Changes in life habits, including food production and manufacturing, have dictated a global increase in adverse food reactions [1,2,3]. Among these reactions, type I IgE-mediated allergies to food components are considered by the World Health Organization (WHO) as the fourth most important public health problem. These food allergies affect an estimated 6–8% of young children and 2–4% of adults with regional variations [3]. The prevalence increase, their life-threatening property, and the costs related to food allergies have dictated the need for improving prevention and treatment strategies [3]. To guarantee consumer safety, several regulations have been implemented (Directive 2007/68/EC), such as the labeling of food allergens that are introduced intentionally [4]. However, some products on the market could contain traces of allergens due to accidental cross-contaminations during the food manufacturing processes.
Seafood refers to distinct groups of edible aquatic animals, including crustacean, fish, and mollusk (Figure 1) [5]. Based on culinary reasons, crustacean and mollusk are usually combined as shellfish. The rising consumption of seafood and its derivatives has led to an increase in persistent allergic reactions. The route of exposure is not only restricted to ingestion but includes manual handling and inhalation of cooking vapors in domestic and occupational environments [6].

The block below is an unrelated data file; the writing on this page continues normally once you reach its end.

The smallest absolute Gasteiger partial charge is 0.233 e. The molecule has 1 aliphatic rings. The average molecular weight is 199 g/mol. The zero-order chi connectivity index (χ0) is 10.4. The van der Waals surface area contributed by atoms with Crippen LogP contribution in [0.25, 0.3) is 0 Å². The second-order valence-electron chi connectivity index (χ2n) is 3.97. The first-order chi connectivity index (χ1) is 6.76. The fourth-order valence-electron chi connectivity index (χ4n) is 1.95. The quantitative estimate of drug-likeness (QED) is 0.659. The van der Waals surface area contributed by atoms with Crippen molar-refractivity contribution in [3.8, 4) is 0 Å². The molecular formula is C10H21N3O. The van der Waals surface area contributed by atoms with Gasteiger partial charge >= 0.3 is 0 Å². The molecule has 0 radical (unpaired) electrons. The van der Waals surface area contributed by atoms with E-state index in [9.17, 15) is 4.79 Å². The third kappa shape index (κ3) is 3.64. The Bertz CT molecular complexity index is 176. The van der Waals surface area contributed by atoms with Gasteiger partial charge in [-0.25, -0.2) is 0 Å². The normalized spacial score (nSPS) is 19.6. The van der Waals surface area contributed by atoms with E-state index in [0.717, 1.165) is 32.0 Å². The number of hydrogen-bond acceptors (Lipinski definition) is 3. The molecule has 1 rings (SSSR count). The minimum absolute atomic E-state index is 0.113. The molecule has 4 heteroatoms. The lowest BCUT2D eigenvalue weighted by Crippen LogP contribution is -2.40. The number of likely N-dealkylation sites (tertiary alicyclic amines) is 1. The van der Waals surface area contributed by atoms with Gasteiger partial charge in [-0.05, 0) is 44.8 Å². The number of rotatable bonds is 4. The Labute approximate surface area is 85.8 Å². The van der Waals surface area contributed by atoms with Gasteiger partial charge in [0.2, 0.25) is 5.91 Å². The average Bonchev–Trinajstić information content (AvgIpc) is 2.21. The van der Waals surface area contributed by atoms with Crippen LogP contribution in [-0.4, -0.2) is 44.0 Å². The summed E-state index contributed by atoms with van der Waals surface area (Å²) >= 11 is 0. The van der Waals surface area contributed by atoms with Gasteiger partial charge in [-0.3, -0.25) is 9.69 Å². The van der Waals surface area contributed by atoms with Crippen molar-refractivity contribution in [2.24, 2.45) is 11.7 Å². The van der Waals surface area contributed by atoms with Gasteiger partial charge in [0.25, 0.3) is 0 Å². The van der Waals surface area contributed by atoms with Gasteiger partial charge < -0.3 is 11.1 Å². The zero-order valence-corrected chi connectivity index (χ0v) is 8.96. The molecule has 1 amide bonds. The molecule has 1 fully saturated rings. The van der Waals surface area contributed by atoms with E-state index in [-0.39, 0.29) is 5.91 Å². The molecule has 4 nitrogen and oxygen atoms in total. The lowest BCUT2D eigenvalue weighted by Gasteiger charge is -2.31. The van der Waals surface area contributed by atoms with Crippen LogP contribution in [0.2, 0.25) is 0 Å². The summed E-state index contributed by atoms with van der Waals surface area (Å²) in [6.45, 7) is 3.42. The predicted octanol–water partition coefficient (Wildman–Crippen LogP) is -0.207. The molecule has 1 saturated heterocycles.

The diversity of consumed seafood species has challenged the identification and characterization of their allergenic composition for accurate diagnostics and potential therapeutic interventions. Each seafood can contain several allergens, and the allergens causing reactions differ between patients [3,6]. Many allergens are protein families and are very different between these groups. Notwithstanding, β-parvalbumins (β-PRVBs), tropomyosin, and arginine kinase are pan-allergens and induce clinical cross-reactivity [3,6].